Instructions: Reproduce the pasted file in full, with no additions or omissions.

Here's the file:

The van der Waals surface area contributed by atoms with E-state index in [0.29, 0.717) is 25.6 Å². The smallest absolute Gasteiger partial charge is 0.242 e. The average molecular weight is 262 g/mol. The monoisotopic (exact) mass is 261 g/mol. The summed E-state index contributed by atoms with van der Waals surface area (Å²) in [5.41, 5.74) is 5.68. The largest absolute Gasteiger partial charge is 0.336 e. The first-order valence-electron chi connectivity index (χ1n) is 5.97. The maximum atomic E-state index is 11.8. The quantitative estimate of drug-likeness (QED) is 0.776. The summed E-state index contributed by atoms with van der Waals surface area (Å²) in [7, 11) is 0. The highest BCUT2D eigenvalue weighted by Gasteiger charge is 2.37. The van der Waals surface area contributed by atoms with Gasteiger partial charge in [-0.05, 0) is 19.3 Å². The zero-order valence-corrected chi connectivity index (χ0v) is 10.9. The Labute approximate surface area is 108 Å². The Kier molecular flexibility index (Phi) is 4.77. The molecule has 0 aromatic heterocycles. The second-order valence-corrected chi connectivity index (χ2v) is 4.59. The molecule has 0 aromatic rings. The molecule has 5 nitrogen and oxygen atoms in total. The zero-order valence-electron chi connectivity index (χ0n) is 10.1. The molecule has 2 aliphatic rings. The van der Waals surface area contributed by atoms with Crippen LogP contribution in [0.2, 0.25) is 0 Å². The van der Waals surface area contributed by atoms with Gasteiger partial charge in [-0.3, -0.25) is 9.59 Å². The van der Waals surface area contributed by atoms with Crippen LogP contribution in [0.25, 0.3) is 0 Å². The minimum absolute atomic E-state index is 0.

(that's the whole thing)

The van der Waals surface area contributed by atoms with E-state index in [0.29, 0.717) is 25.6 Å². The smallest absolute Gasteiger partial charge is 0.242 e. The average molecular weight is 262 g/mol. The monoisotopic (exact) mass is 261 g/mol. The summed E-state index contributed by atoms with van der Waals surface area (Å²) in [5.41, 5.74) is 5.68. The largest absolute Gasteiger partial charge is 0.336 e. The first-order valence-electron chi connectivity index (χ1n) is 5.97. The maximum atomic E-state index is 11.8. The quantitative estimate of drug-likeness (QED) is 0.776. The summed E-state index contributed by atoms with van der Waals surface area (Å²) in [7, 11) is 0. The highest BCUT2D eigenvalue weighted by Gasteiger charge is 2.37. The van der Waals surface area contributed by atoms with Gasteiger partial charge in [-0.05, 0) is 19.3 Å². The zero-order valence-corrected chi connectivity index (χ0v) is 10.9. The Labute approximate surface area is 108 Å². The Kier molecular flexibility index (Phi) is 4.77. The molecule has 0 aromatic heterocycles. The second-order valence-corrected chi connectivity index (χ2v) is 4.59. The molecule has 0 aromatic rings. The molecule has 5 nitrogen and oxygen atoms in total. The zero-order valence-electron chi connectivity index (χ0n) is 10.1. The molecule has 2 aliphatic rings. The van der Waals surface area contributed by atoms with Crippen LogP contribution in [0.2, 0.25) is 0 Å². The van der Waals surface area contributed by atoms with Gasteiger partial charge in [-0.3, -0.25) is 9.59 Å². The van der Waals surface area contributed by atoms with Crippen LogP contribution in [0.25, 0.3) is 0 Å². The minimum absolute atomic E-state index is 0.